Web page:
The foam roller has become an essential piece of equipment and excellent massage tool for runners. Using your own body weight and a foam roller, you can perform a self-massage that offers similar benefits as deep-tissue massage such as stretching muscles and tendons, decreasing muscle tension, soothing tight fascia, breaking up trigger points, and increasing blood flow and circulation to soft tissues.
If you don’t have the time or money for regular, professional massages, foam rollers are a convenient, less expensive alternative. They’re especially helpful for long distance runners who are prone to ITB syndrome and tight calves, quads, or hamstrings. I always feel more relaxed and loose after I do a post-run foam rolling session.
If you’re new to foam rolling, I have to warn you – it can be uncomfortable, especially if you have some knots (adhesions or trigger points) along the muscle. Before you get started, review these tips, so you make sure you’re doing it correctly:
Foam Rolling Tips
You should limit your foam rolling to no more than 15 minutes. You’re not going to get rid of every knot in a single session. It’s better to work in short sessions of foam rolling after you exercise several times a week.
Try to roll about 3 to 6 inches at a time, using slow and controlled strokes. Spend about 30-60 seconds on one area and then move on to the next.
Although it’s normal to feel some discomfort and soreness when you’re foam rolling, make sure you don’t roll to the point of unbearable pain. If it’s too painful, just move on to a different section. If you experience bruising, you’re doing it too hard. You may need to start with a softer foam roller (less dense) if you can’t do it without intense pain.
Don’t expect to see results overnight when you first start rolling. But after few days of consistent rolling, you’ll notice that you’re not as tight as before.
Many gyms have foam rollers, so you can use one there and ask a trainer to give you a quick demo. If you’re interested in buying your own foam roller for doing it at home, I highly recommend the Trigger Point Grid Foam Roller – Buy from Amazon.com.
After you’ve finished rolling, make sure you stretch the massaged area right away to take advantage of the increased circulation.
How to Foam Roll Your Calf Muscles
Many runners suffer from tight calf muscles. Here’s how to self-massage your calves using a foam roller:1. Start by lying on your back, with your legs extended. Place the foam roller under your calf muscles.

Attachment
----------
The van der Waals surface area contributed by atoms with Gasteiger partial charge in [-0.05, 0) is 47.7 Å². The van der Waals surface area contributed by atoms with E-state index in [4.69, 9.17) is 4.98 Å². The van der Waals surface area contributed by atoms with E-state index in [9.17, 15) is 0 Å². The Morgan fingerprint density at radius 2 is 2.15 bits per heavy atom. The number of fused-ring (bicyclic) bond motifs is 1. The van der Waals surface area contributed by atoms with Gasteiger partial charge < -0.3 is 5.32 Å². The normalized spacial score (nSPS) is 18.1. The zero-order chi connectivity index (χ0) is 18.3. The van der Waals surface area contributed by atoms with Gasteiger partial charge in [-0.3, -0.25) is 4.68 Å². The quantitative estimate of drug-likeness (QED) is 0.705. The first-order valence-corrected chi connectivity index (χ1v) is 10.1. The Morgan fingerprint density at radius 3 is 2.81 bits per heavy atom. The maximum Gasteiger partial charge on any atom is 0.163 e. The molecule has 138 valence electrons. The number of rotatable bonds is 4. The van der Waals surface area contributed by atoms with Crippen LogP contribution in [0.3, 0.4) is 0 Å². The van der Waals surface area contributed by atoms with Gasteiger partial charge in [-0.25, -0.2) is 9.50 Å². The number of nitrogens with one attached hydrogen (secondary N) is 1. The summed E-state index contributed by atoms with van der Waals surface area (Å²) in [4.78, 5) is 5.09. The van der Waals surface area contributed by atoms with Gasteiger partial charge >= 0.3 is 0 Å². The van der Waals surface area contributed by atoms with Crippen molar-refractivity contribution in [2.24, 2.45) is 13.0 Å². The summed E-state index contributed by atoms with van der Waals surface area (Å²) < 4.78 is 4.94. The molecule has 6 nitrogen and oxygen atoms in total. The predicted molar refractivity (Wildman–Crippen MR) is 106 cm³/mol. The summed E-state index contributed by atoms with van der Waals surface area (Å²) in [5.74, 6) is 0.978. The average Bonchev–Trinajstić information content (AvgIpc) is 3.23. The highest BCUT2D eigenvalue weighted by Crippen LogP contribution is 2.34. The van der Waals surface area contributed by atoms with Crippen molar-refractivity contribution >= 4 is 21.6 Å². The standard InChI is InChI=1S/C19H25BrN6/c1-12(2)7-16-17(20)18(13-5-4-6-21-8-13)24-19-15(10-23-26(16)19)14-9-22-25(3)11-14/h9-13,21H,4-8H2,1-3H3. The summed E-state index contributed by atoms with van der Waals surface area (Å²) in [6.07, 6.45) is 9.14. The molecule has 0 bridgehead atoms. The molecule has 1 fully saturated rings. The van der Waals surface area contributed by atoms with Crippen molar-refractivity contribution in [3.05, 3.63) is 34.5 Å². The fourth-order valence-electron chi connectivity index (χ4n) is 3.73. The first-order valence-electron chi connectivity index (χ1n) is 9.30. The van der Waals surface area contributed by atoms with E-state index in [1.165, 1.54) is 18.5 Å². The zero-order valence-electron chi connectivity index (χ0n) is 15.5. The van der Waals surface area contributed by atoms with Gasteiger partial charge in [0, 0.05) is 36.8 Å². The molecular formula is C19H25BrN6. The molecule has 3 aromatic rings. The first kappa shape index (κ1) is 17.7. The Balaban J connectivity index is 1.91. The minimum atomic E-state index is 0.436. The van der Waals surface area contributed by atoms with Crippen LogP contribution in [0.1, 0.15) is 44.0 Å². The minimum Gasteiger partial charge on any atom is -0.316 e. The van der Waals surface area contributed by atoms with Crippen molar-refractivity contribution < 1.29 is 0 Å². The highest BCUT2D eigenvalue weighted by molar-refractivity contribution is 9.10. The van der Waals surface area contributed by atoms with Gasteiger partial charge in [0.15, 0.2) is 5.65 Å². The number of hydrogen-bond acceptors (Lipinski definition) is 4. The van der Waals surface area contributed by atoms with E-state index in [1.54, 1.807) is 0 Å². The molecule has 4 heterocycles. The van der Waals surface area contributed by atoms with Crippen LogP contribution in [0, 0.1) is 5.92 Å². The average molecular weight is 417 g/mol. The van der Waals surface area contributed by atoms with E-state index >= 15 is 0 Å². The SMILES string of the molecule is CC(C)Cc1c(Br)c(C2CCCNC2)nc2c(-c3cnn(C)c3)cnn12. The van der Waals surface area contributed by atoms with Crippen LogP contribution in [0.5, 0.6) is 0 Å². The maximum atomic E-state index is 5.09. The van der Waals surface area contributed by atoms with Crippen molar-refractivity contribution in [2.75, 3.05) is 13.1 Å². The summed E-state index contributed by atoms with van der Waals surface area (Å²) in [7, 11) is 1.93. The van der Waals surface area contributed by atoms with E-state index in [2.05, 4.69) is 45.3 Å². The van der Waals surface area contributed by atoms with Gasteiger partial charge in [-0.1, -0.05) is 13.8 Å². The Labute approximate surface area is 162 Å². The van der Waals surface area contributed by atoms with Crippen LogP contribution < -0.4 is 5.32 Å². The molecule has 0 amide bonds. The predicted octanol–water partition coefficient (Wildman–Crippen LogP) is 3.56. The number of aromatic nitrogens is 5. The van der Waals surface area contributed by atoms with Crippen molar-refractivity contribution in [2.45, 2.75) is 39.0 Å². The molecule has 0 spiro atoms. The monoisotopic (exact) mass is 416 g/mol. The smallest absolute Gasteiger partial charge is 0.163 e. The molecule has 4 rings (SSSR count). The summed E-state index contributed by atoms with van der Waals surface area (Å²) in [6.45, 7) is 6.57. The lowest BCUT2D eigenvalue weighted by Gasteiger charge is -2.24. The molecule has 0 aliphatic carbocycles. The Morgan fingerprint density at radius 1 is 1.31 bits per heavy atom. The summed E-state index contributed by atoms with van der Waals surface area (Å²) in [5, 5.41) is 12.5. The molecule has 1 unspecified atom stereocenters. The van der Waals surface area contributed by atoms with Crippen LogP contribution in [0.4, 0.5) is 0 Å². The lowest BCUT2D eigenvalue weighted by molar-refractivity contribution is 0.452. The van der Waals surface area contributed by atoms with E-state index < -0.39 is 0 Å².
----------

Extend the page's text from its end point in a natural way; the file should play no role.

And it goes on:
2. Now, engage your core, lift your body, and load your weight onto your arms.
3. Roll in a gradual, slow motion back from your knee joint down to your ankle and continue back and forth like that for a few passes. You may feel more tenderness in certain areas, and you can adjust the amount of tension by using your arms and core to ease pressure off. If you’re brand-new to foam rolling, and you have a lot of knots, you may find that you need very little pressure to feel it working.
4. Be sure to maintain steady breathing as you’re rolling. If you come across a tight spot, pause and linger on the roller. Applying direct pressure like that will help break up the knot. But be careful not to overdo it. You should only hold it in one spot for no more than a minute. You can continue to do a few more short rolls over that section to try to release the knot.
5. Perform calf stretches after you finish.
How to Roll Your Quadriceps Muscles
Your quadriceps (front thigh muscle) is another area where runners experience tightness. Follow these steps to roll out your quads:
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1. Lay down on your front and place the foam roller under your right thigh. Position your left leg splayed out, away from the roller.
2. Using your arms and right foot, roll yourself over the roller, up and down the front of your thigh.
3. Continue to roll the area from your hip flexor down toward your knee. Don’t roll directly over your knee joint.
4. Once you’ve finished your right quad, do the same thing on your left quad.
5. Stretch your quad muscles after you finish.
More Stretching and Flexibility Exercises
If you want more stretching, see how to foam roll your IT band, and these essential stretches for runners. You can also help your hips with these yoga moves for runners with tight hips. But if your problems are hampering you, check when you should see a doctor for a running injury.